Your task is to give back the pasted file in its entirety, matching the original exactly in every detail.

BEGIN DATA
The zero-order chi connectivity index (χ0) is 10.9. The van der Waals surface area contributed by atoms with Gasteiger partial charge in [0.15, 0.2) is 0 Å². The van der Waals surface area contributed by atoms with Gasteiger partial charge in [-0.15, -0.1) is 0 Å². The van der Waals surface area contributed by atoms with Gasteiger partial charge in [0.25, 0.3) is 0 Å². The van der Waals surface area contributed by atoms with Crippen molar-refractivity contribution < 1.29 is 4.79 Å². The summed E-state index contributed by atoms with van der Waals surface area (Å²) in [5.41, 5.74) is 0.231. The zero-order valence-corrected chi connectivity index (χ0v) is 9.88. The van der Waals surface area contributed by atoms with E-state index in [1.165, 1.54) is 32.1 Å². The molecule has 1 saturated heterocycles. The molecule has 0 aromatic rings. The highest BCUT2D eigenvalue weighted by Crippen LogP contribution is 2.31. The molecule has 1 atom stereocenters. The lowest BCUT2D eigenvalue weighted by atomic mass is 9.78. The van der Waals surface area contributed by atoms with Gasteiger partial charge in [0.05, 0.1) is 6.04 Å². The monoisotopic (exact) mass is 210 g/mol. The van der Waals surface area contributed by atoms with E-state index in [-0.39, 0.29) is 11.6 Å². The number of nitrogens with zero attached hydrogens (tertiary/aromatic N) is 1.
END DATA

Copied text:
The zero-order chi connectivity index (χ0) is 10.9. The van der Waals surface area contributed by atoms with Gasteiger partial charge in [0.15, 0.2) is 0 Å². The van der Waals surface area contributed by atoms with Gasteiger partial charge in [-0.15, -0.1) is 0 Å². The van der Waals surface area contributed by atoms with Gasteiger partial charge in [0.25, 0.3) is 0 Å². The van der Waals surface area contributed by atoms with Crippen molar-refractivity contribution < 1.29 is 4.79 Å². The summed E-state index contributed by atoms with van der Waals surface area (Å²) in [5.41, 5.74) is 0.231. The zero-order valence-corrected chi connectivity index (χ0v) is 9.88. The van der Waals surface area contributed by atoms with E-state index in [1.165, 1.54) is 32.1 Å². The molecule has 1 saturated heterocycles. The molecule has 0 aromatic rings. The highest BCUT2D eigenvalue weighted by Crippen LogP contribution is 2.31. The molecule has 1 atom stereocenters. The lowest BCUT2D eigenvalue weighted by atomic mass is 9.78. The van der Waals surface area contributed by atoms with Gasteiger partial charge in [0.05, 0.1) is 6.04 Å². The monoisotopic (exact) mass is 210 g/mol. The van der Waals surface area contributed by atoms with E-state index in [-0.39, 0.29) is 11.6 Å². The number of nitrogens with zero attached hydrogens (tertiary/aromatic N) is 1.